How to Deploy Identity Federation

Identity federation is a complex, but secure, means of sharing necessary information between business partners without compromising that information. It's a new idea that must show benefits to all involved partners, and Liberty Alliance President Roger Sullivan explains how it works.


Deploying identity federation, like many technologies, requires a thorough analysis of business issues, as well as technical ones. However, unlike many other solutions, identity federation involves not only one's own enterprise, but also outside partners with whom one wishes to create a close and unique linkage in order to achieve synergistic benefit. This article will discuss some common and not-so-common considerations one needs to address in order to succeed.

Mutually Beneficial Objectives

First, an enterprise must consider clear business objectives for undertaking a federation project. This may seem like an obvious statement, but one needs to understand that these objectives must be both internally and externally oriented. If the objective is purely self-serving, then what appeal would this have to one's business partner with whom one is attempting to federate? While the objectives might be initially driven by internal goals, there must be an advantage for the partner as well. Otherwise, what would be the point of a company spending money in order to improve another organization's operations?

For instance, an internal goal might be to avoid the risk of managing nonemployee Personally Identifiable Information (PII). Whereas the benefit to the external partner firm would be increased privacy protection of PII for its employee data that is more securely shared using strong, market-proven federation protocols.

Another internal goal might be to drive down the costs of supply chain management through more efficient control and management of outside suppliers. For the external partner, the objective might be to establish a closer-and consequently, more profitable-preferred provider relationship. Therefore, one must first define a clear set of benefits for all parties that participate in the federation circle of trust.

Clearly Defined Responsibilities

Second, organizations must establish the contractual arrangement among the participating parties that will define clear responsibilities for all. The Liberty Alliance has published a document entitled "Liberty Alliance Contractual Framework Outline for Circles of Trust." This document describes three basic federation contract models: collaborative, consortium and centralized. It also details the roles and considerations that must be worked out for federation founders, membership, administration, jurisdiction, as well as several other important elements. Anyone thinking of establishing an identity federation arrangement, or participating in an already established federation, should be familiar with these models. They should also ensure that their own interests and business benefits are sufficiently addressed.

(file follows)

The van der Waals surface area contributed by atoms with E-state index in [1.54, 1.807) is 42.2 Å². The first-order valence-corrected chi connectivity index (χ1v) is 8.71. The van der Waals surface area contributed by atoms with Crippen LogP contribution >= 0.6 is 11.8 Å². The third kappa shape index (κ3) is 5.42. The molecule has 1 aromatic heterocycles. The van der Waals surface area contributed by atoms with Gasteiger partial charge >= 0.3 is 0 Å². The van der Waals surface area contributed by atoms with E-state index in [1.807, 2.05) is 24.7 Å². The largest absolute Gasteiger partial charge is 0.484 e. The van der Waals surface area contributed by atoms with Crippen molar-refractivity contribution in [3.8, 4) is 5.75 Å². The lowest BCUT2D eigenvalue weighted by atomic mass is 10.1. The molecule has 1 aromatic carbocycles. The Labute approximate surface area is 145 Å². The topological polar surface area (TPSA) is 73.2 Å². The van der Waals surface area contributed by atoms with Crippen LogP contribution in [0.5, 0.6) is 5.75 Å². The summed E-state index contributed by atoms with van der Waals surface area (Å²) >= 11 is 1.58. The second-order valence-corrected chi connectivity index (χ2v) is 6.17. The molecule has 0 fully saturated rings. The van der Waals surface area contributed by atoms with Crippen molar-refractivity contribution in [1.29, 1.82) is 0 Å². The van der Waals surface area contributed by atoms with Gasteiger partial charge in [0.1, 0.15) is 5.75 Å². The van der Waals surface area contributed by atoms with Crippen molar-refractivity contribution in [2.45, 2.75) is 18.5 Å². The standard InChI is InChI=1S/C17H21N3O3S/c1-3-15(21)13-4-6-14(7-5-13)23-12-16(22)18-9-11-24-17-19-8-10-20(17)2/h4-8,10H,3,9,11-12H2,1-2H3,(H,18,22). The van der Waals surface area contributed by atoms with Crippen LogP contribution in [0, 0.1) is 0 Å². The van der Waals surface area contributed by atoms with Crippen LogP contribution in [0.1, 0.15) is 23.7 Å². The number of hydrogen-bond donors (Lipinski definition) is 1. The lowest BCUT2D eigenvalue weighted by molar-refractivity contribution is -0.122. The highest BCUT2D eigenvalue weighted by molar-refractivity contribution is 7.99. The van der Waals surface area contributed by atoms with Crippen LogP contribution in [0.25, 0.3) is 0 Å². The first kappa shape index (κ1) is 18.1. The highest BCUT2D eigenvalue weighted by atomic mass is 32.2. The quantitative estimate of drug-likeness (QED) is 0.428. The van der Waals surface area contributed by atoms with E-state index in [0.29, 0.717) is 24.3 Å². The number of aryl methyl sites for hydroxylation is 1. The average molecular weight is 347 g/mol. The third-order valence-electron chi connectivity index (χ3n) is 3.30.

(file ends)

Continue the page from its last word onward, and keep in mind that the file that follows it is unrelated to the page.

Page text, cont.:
PII Protection Guarantee

Another significant consideration regarding identity federation is protection of PII. The Liberty Alliance has also published an educational document entitled "Deployment Guidelines for Policy Decision Makers." This paper poses questions and challenges for this very important and highly sensitive area that each participant in an Identity Federation must be able to responsibly address.

Among the areas for proper collection and management of PII are: business objectives, data protection, notice, consent, security, data access and complaint resolution. Again, those who are responsible for management of PII-whether or not they are actively participating in an identity federation-should be familiar with these considerations and should ensure that they have proper policies in place to manage PII. Moreover, they must ensure that these policies are thoroughly audited on a regular basis.

Standards-Compliant Deployment

After these business issues are addressed, one should then ensure that the technology being deployed is open and standards-compliant. The predominant standard for identity federation is SAML 2.0. This protocol was developed through the input and extensive real-world experience of hundreds of deployers and dozens of vendors.

Whenever one partners with another firm, one can be assured that the partner will not have identical technology infrastructure deployed. Therefore, it is essential that one chooses a standard that has unquestioned market acceptance, such as SAML 2.0, in order to provide the easiest mechanism to bridge the disparate IT environments. In addition, one should ensure that the technology provider has proven its interoperability through rigorous testing. For five years, the Liberty Alliance has successfully managed such a program. This program has been recognized as the market authority on SAML conformance and virtually every vendor in the identity federation space has submitted its product for testing. By choosing one of these vendors, enterprises can significantly minimize the difficulties of federation deployments so as to focus on the business benefits.

The Bottom Line

In summary, identity federation is well established as both a technology and business process that can bring significant value to an organization. By focusing on the issues described in this article, doing one's homework and understanding benefits from a partner's point of view, one can more quickly achieve these valuable objectives.


Roger Sullivan is Vice President of Business Development within Oracle Corporation's Identity Management Development Group. Roger Sullivan is also President of the Liberty Alliance, a global alliance of vendors, enterprises and governmental organizations developing technology standards and deployment guidelines for identity federation. For the past several years, he has served in leadership roles within the Liberty Alliance. His blog can be found at